Control of spatio-temporal patterns in the Gray-Scott model
The paper studies the effects of a time-delayed feedback control on the appearance and development of spatio-temporal patterns in a reaction-diffusion system. Different types of control schemes are investigated, including single-species, diagonal and mixed control. This approach helps to unveil different dynamical regimes, which arise from chaotic state or from tavelling waves. In the case of spatio-temporal chaos, the control can either stabilize uniform steady states or lead to bistability between a trivial steady state and a propagating travelling wave. Furthermore, when the basic state is a stable travelling pulse, the control is able to advance stationary Turing patterns, or yield the above-mentioned bistability regime. In each case, the stability boundary is found in the parameter space of the control strength and the time delay, and numerical simulations suggest that diagonal control fails to control the spatio-temporal chaos.
Various real-life systems exhibit complex dynamical regimes, including spatial patterns and spatio-temporal chaos. An important issue is the possibility of attaining a desired state by means of some external influence on the system. Time-delayed feedback uses the difference between current state of the system and its state some time ago to provide an efficient tool to control system’s dynamics. In particular, this approach allows one to effectively switch between different spatio-temporal regimes in the system. In this paper, we show how the time-delayed feedback control can be used to control spatio-temporal chaos, as well as to provide a transition from travelling waves to stationary periodic patterns.
Spatially extended systems arise in modelling of various physical, biological, chemical and engineering phenomena, and an ultimate understanding of such systems gives one the ability to control them in order to achieve desired behaviour or spatial patterns. Since many systems in nature exhibit intrinsic chaotic behaviour, control of chaos in spatially extended systems has recently become an active and important area of research.
Control of a dynamical system in a chaotic state usually requires application of some external perturbation in order to achieve a desired type of behaviour, such as a steady state, regular or quasi-periodic oscillations. A number of different methods and techniques have been suggested in order to control chaos . For systems without spatial extension, standard approaches include the Ott-Grebogi-Yorke (OGY) scheme  and time-delayed feedback control (TDFC) . TDFC schemes are straightforward to implement and can also be adapted to control spatially extended systems. These schemes are based on the use of the difference between the system variables at the current moment of time and their values at some time in the past. For low-dimensional systems, TDFC has been successfully used to stabilize unstable steady states [5, 4, 6], as well as unstable periodic orbits  in a number of physical and biological systems .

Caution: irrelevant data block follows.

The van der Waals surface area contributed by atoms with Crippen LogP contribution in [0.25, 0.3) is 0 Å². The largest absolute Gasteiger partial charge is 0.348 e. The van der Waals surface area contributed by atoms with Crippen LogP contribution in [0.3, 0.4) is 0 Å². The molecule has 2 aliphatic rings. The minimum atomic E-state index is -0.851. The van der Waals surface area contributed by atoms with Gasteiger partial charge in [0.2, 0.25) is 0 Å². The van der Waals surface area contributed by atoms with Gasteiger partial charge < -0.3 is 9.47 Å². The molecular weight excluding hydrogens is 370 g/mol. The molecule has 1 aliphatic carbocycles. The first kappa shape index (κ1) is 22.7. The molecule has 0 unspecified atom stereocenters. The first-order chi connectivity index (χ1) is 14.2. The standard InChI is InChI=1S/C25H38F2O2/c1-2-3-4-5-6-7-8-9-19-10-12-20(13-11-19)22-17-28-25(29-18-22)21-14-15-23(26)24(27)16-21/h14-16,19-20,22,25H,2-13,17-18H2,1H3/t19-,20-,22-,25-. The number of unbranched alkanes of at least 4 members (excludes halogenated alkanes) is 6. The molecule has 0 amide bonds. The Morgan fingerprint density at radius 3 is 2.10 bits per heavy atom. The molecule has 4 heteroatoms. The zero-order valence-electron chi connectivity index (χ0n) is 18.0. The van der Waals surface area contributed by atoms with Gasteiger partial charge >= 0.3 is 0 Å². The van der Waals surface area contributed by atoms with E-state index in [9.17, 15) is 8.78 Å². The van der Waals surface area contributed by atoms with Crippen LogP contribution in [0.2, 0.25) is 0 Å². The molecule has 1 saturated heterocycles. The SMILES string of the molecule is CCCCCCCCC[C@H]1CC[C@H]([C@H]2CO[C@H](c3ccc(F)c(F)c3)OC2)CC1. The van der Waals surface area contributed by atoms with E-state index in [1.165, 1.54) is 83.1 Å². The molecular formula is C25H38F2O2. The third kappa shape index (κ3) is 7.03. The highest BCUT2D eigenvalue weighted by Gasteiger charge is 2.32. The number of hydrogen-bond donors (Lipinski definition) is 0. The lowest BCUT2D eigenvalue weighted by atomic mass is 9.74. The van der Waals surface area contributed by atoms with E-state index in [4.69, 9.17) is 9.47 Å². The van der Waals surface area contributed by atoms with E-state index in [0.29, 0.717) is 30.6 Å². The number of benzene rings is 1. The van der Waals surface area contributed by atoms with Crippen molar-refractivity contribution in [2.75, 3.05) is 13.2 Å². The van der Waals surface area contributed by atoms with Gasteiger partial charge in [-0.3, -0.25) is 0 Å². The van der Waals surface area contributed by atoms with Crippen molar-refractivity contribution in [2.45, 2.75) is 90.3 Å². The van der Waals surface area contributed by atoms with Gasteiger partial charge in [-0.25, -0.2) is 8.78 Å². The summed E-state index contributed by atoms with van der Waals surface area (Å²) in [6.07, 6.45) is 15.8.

More recently, TDFC has been used to control spatio-temporal chaos and pattern formation in chemical reactions. Close to the onset of uniform oscillations, it is possible to reduce any reaction-diffusion system to an amplitude equation, called the complex Ginzburg-Landau equation (CGLE) . The CGLE helps to understand the underlying dynamics of the reaction-diffusion systems close to the bifurcation point, however, it does not provide a lot of information about the dynamics far away from the onset of oscillations. Beta and Mikhailov have shown analytically that global TDFC cannot stabilize uniform oscillations when the system in the spatio-temporally chaotic regime [9, 10]. At the same time, local time-delay feedback control which also includes spatial feedback terms has been shown to be effective in stabilizing travelling waves in CGLE in one and two spatial dimensions [11, 12].
In globally coupled reaction-diffusion systems, which arise in modelling semiconductor nanostructures, global or local TDFC and its various modifications have proved successful in stabilizing unstable spatio-temporal oscillations [13, 14, 15]. Unstable rigid rotation of spiral waves has also been stabilized by TDFC . Pulse propagation in the FitzHugh-Nagumo reaction-diffusion model has recently been shown to be controllable by local TDFC or nonlocal instantaneous feedback .
From a practical perspective, there are several issues that have to be taken into account when considering implementation of specific TDFC schemes. One such aspect concerns the spatial range over which the control has to be applied. Ahlborn and Parlitz  have recently shown how one can use multiple time-delayed control applied at a number of control points to stabilize plane waves in the CGLE, while Bleich and Socolar  have illustrated stabilization of periodic orbits in chaotic CGLE using local control. Another problem is that most examples of TDFC for spatially-extended systems such as, for instance, one-dimensional chaotic CGLE  and spatio-temporally chaotic semiconductor laser arrays , use diagonal control with symmetric gain, which may be quite restrictive. In the case of optical systems such as laser devices it is possible to have a non-diagonal coupling, realized experimentally using an optical phase as an additional control parameter [4, 6]. Hence, it is important to consider the influence of various TDFC schemes on the dynamics of the system and analyze different types of spatio-temporal dynamical regimes that can be achieved.